This may seem to be a picky little point, but notice that the participle ties the simple sentence back to the visual scene of the previous verse.  The storyteller tells us that the scene takes place in Nain, that traveling with Jesus are disciples and a large crowd of other followers, and that they are approaching the gates of the city.

Then the storyteller says: “Look…”

This is a sure cue for the audience to pay careful attention to what we see.  “Look (in Greek, ἰδοὺ),” says the storyteller: “he is being carried out, a dead man is being carried out.  He is the single son born to his mother.  She is a widow.  A sizeable crowd from the city is with the widow.  Upon seeing (in Greek, ἰδὼν) her, the LORD had compassion on her.”

The one we are supposed to see is the widow.  That is who Jesus sees.  But the translator only sees Jesus, which may explain why the word, ἰδοὺ (which is the command to “Look”) is not translated.  It is always interesting when translators omit words.

But it is the widow that Jesus sees.  And it is to the widow that the storyteller points.

I have noticed that supposed “faith-healers” make sure that you see them.  This is not surprising.  If they aren’t the center of attention, no one will know to come to their next crusade, their next miracle festival.

I have noticed that acquaintances of mine have developed ways of pointing to themselves even when they claim to be pointing out the accomplishments of others.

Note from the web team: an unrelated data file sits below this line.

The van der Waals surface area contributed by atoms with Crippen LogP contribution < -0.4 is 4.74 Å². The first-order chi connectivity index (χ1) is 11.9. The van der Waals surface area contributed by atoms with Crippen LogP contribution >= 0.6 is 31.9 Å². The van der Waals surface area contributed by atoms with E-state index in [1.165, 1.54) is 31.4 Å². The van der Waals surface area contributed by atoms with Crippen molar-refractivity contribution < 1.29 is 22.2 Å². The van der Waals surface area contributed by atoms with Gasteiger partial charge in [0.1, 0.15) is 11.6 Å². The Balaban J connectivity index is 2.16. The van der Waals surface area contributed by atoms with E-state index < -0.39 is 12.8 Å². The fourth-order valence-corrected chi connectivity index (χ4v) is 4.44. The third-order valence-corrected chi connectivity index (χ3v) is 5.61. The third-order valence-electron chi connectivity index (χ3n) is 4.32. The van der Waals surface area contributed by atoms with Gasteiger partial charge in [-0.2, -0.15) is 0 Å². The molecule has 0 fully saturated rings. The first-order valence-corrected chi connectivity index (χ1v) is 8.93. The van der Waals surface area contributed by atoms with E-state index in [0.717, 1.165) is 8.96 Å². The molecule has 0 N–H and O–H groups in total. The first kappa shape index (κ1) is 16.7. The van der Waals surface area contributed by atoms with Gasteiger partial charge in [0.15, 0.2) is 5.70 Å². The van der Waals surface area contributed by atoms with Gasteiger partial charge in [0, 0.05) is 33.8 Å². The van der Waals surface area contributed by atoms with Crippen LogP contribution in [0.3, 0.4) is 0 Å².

I have noticed that I am susceptible to the same thing.  Maybe we all are.

But the storyteller notices the mother, the widow, the woman.  So does Jesus.  So should we.

And, while we’re in the neighborhood, that is who the prophet Isaiah notices when he speaks the prophecy that the storyteller clearly sees as the background for this little scene.  Look ahead to verses 19-22.  John has sent two of his disciples to determine if Jesus could be the “one who is to come,” or not.  Jesus’s response is straight out of Isaiah (chapter 35, for instance).  There, too, the words focus on the people who need healing and wholeness, not on the “one who is to come.”  The prophet sees the people who are blind, the people who cannot walk, the people who cannot hear, the people whose hearts are broken.

This matters.